Highly protective gear costs serious cash, big surprise. If you want to ride in race quality leathers (with armor of course), I hope you like doing the maintenance quality leather requires.

    I would be surprised if a competitive product can be produced with the same custom sizing, fit, and options that Motoport currently offers at a better price. They are exacting in their standards and will produce precisely what a customer requests. My order experience reminded me of my experience with a Brooks Brothers suit.

    The issue of quality versus cost in motorcycle safety gear has bemused me since my introduction to the subject a few years ago. I remain amused why any rider would consider anything other than the ultimate protection available; skin, bones, joints -- are difficult (and expensive) to fix. The pain component can be for a lifetime.

    I'm highly sensitive to injuries/hospitals/bodily damage, etc. - I got banged up a bit in Viet Nam with the Marine Corps. I spent almost 6 months in the hospital in Guam, about half of that in traction and a body cast. The medics originally said I'd be crippled for life, nine fractures in my spine, no left leg function and my ankle was a disaster. I beat the odds.

    The discussion of protective gear is a subject I spent quite a bit of time researching. To each their own: for my money and safety - I own a custom Motoport Airmesh gear set. I believe it is the best protection my money can buy. I think it is ill advised to wear anything other than race quality gear on any ride, whether around the corner or cross country. Hospital stays are a real downer, trust me on that opinion. JMO
    #16
  17. Texcollect

    Texcollect Adventurer wannabe

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    Having seen what Teiz have accomplished with price vs quality in their existing products I am looking forward to seeing what they can accomplish with Kevlar clothing.

    Keep up the good work
    #17
  18. subybaja

    subybaja Long timer

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    This. I want the best, not the best for the price. No war stories for me, but a propane explosion...

    One amberlamps ride to the hospital and an overnight admission will be more expensive than the highest-end gear you can buy. Nevermind weeks in ICU.

    The "cheap head/cheap helmet" joke doesn't stop at the neck.

    I'm also looking forward to what Teiz can do with superior materials!
    #18
  19. BikePilot

    BikePilot Long timer

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    I'd be very interested. I have a motoport suit, love the material, not a fan at all of motoport. Their cut, sizing, fit, design etc. is all rather terrible. Put some thought into it so it fits well (on the bike, in a riding position -- this is the bit motoport can't seem to comprehend) and isn't bulkier than it needs to be. Their armor also sucks, I much prefer a visoelastic type armor like aerostich uses (and many other).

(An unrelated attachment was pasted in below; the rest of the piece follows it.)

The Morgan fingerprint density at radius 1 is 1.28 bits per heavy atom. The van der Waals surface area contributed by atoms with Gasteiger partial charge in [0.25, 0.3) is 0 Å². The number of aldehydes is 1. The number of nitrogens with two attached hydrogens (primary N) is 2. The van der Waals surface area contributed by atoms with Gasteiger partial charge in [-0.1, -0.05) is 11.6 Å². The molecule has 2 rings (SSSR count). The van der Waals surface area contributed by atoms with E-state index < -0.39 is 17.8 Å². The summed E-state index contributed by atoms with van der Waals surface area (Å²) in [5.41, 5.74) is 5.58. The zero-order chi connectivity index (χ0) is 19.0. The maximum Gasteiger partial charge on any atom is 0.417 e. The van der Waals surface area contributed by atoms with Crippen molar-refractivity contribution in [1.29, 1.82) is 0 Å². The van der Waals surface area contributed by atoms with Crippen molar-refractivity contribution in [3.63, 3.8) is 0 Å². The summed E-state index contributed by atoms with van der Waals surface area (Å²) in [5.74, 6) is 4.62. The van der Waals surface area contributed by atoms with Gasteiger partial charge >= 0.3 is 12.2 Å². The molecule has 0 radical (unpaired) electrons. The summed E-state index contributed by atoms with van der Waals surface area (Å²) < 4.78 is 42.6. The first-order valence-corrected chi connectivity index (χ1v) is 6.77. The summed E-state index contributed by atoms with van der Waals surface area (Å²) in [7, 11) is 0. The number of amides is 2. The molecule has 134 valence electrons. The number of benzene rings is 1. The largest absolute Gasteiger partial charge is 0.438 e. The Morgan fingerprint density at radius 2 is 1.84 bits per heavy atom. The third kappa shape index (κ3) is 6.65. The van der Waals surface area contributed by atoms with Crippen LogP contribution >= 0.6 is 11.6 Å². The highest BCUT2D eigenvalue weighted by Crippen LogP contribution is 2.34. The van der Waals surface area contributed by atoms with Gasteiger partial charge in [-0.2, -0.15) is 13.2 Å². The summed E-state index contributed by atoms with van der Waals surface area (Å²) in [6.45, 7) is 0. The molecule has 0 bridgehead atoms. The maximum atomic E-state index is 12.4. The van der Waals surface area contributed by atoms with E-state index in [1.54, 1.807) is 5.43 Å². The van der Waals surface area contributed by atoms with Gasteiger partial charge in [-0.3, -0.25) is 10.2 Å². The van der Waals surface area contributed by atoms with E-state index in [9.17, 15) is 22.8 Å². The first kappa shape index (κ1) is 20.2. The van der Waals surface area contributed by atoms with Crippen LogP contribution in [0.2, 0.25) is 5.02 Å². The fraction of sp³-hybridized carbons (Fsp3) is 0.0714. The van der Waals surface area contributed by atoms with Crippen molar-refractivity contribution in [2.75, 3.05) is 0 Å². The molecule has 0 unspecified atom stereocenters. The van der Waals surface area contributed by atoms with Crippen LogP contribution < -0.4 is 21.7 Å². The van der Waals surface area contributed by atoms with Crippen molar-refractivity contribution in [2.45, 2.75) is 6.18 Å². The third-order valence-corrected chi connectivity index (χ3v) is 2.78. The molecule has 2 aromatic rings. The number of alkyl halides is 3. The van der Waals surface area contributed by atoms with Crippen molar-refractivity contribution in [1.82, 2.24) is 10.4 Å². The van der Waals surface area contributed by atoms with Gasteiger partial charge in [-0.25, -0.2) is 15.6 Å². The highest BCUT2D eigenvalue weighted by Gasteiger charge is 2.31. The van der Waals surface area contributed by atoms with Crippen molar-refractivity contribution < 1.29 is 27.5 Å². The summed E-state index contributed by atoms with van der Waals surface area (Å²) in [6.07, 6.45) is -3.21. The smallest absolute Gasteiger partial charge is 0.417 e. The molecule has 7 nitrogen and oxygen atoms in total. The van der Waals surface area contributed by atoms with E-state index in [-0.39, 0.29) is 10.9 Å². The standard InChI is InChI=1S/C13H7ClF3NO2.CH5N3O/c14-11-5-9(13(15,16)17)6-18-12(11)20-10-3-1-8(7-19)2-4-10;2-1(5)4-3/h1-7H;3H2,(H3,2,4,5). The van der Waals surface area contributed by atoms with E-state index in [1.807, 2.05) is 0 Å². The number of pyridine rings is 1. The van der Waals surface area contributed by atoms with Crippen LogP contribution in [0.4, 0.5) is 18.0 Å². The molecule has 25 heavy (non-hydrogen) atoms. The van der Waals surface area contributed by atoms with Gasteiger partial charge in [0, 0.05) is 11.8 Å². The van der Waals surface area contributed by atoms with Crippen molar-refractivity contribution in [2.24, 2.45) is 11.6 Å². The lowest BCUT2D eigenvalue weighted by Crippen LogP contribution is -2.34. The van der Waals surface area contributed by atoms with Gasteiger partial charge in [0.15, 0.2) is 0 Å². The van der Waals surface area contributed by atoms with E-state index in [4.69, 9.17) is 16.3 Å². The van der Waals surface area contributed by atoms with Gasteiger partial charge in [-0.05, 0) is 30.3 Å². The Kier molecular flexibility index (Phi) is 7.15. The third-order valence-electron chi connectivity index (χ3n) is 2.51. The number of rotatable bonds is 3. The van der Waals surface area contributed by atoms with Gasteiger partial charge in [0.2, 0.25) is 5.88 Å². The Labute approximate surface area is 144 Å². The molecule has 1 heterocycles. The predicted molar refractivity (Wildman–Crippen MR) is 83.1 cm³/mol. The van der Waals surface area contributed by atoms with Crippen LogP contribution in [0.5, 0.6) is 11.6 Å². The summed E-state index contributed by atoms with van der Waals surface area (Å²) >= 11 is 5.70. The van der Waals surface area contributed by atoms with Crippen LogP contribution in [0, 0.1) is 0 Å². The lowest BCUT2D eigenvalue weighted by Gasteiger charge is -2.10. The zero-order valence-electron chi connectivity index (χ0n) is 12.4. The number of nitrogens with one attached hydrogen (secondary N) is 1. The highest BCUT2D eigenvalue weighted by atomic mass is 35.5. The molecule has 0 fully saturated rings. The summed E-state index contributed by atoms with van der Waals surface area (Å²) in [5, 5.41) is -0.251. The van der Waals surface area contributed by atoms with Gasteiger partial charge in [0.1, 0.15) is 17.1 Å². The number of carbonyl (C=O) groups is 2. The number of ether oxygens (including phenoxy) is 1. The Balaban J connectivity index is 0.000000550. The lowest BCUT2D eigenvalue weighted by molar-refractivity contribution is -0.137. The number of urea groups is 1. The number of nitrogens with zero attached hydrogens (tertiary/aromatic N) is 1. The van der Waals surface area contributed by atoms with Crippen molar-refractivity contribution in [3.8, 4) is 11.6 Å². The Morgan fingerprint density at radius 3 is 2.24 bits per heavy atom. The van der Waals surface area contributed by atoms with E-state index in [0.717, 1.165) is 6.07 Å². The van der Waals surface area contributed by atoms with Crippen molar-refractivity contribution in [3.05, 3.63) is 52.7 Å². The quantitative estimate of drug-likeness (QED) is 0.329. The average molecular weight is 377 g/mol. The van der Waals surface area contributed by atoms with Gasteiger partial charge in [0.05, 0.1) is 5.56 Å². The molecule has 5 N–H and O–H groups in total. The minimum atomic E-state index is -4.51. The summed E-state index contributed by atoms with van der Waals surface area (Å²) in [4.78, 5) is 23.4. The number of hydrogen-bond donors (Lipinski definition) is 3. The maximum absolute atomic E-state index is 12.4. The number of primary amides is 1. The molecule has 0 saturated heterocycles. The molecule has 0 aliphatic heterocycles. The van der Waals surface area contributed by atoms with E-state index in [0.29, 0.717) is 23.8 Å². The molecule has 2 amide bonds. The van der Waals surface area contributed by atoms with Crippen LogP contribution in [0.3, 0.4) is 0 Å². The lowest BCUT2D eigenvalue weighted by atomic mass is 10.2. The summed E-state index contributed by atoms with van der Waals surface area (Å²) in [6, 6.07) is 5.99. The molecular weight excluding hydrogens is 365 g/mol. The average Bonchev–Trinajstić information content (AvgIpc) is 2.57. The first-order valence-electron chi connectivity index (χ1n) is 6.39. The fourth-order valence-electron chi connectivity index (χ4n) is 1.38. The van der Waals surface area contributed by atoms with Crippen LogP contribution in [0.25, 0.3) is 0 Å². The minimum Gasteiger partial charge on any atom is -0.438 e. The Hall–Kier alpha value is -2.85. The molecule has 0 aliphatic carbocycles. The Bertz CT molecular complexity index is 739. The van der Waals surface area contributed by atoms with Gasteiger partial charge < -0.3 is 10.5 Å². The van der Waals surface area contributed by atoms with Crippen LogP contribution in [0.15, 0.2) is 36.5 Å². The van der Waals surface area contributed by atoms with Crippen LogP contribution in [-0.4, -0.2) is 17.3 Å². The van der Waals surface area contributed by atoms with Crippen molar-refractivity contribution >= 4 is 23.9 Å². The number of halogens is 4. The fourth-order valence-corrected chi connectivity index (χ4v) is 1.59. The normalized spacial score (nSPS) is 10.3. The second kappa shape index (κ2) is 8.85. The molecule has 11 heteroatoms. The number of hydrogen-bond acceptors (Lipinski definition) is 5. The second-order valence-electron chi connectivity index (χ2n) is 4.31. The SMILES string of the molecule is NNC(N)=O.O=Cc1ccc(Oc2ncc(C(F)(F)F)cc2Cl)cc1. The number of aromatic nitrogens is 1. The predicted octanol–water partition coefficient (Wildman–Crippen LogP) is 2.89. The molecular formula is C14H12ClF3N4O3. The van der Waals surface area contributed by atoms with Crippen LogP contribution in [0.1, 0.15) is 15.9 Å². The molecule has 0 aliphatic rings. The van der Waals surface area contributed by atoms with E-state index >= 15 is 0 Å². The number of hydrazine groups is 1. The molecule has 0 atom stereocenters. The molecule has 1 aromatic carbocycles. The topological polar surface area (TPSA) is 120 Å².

Just for starters, legs and arms need to be pre-curved so that they fit best when a rider is in a riding position. On a kevlar suit (like my dual layer GPII), the material itself can be quite thick, this is fine in most places, but a real problem behind the knees and elbows, especially combined with the insufficient pre-curve of the suit. The material bunches up badly, making it uncomfortable to ride a sport bike while wearing the suit. There's no reason the back of the knee needs exactly the same amount and thickness of material as the front of the knee - the back of the knee should have fairly thin, stretchy stuff. The front thick, super-durable stuff. Same with the wrists, a wrist closure should allow the jacket to close snugly around a wrist without much extra bulk so full gauntlet gloves can be worn (motoport is too bulky, for that matter so are the leather jackets I got from you are a bit bulky in the wrist and hard to wear with gloves too).

    How much I would spend really depends on the details. A suit with motoport-style materials and something approaching a good, clean, good-fitting design, quality zippers, etc would certainly catch my attention. I'd want a 2-piece suit with a 360 degree zipper. I'd would guess I'd pay something like $700-800, though less would always be great!

    Motoport's armor is well placed, but thin and hard (their tri-armor, haven't seen their newer stuff) and won't absorb much of an impact. Armor needs to be thick to cushion a blow just like you need suspension travel to soak up a big hit.

    FWIW your sport-cut leather-mesh jacket (I forgot the name) in medium fits me perfectly:deal
    #19
  20. worker

    worker Adventurer

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    Hi
    a) hi viz
    b) water proof on the outside
    c) no armor -- but pockets for it with adjustible straps
    d) 3 piece design (if possible) where pieces are 'zipped' and strapped together -- to allow for functional '4 season' modular setup
    e) would spend 400 usd for jacket and pants -- no armor option.
    f) I do not know if possible, but some sort of antiseptic/antibacterial /refilable lining
    #20